Now that Segregated Witness has been deployed on the Bitcoin network, the scaling debate has officially been solved. That would be the case, assuming there were at least some SegWit transactions on the Bitcoin blockchain. So far, it seems that has not been the case. Over the past few days, we have seen around 1% of network transactions showing SegWit activity. This is a disappointing number, although things are improving slowly.
SegWit Bitcoin Transaction Numbers Are Disappointing
The Bitcoin community had looked forward to seeing Segregated Witness activate on the network for quite some time, as this scaling debate had been going on for the better part of a full year. After many months of opposing SegWit as a scaling solution, the major mining pools finally agreed to have it activate on the network around a week ago. Some pools still want to fork to SegWit2x in the future, but for now, that is not a big concern.
The bigger question is how soon we will see a significant number of SegWit transactions on the Bitcoin network. The past few network blocks contain around 1% SegWit transactions. This means there is still a lot of work to be done, although that is much easier said than done.
It is not all that easy to send a SegWit transaction on the Bitcoin network right now. Very few wallet solutions support this new type of transaction by default, which is a situation that needs to change soon. With so many different Bitcoin wallets out there openly supporting SegWit, one would have expected them to facilitate these types of transactions by now. That is not the case, although we can only hope things will pick up in the coming weeks and months.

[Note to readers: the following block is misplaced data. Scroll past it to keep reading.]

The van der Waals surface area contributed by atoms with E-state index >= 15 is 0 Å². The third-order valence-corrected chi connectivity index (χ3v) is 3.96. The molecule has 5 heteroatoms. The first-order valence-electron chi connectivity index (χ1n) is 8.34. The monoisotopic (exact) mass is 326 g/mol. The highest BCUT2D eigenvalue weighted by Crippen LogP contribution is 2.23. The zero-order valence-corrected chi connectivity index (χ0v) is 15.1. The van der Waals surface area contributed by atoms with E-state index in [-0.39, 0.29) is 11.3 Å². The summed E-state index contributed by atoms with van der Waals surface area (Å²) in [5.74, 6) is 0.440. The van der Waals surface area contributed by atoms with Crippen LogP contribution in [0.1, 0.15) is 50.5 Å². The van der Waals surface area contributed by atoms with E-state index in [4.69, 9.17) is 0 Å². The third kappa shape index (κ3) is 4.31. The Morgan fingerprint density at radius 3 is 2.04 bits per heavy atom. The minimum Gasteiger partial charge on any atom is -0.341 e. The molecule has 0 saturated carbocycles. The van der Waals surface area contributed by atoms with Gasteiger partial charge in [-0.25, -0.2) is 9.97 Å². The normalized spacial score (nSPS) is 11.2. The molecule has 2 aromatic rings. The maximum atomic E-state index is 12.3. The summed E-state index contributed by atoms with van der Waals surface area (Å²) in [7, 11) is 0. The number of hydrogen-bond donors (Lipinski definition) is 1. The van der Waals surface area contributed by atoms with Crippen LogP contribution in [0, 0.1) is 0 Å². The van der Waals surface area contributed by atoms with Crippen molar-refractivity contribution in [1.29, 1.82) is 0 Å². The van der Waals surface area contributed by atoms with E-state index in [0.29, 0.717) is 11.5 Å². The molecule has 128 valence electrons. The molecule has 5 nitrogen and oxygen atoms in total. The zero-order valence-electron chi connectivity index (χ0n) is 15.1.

Furthermore, it appears a lot of Bitcoin users have no idea how to use SegWit. Once again, this is not a surprise by any means, considering there is no intuitive way to do so. The TREZOR hardware wallet uses SegWit addresses by default right now, but most people still have money in so-called legacy addresses. Other hardware and software wallets have a lot of work to do in this regard as well. Until most services integrate SegWit by default, we will not see a major uptick in the number of transactions utilizing the new standard.
According to the most recent statistics, the number of SegWit transactions is increasing pretty quickly. The past 144 blocks indicate significant growth in this regard, although the transaction count still remains incredibly low for the time being. The scaling solution so many people have been waiting for is not as commonly used as it could or should be by now. Service providers have had plenty of time to prepare for this solution, yet it seems most of them have not put in the required effort to date.
It is not entirely shocking to see things develop in this way for Bitcoin, though. The Litecoin network experienced a similar issue at first, as its Core client did not initially support SegWit transactions by default. Activating a scaling solution on the network and effectively using it are two very different things. We can only hope to see more SegWit transactions on the Bitcoin network moving forward.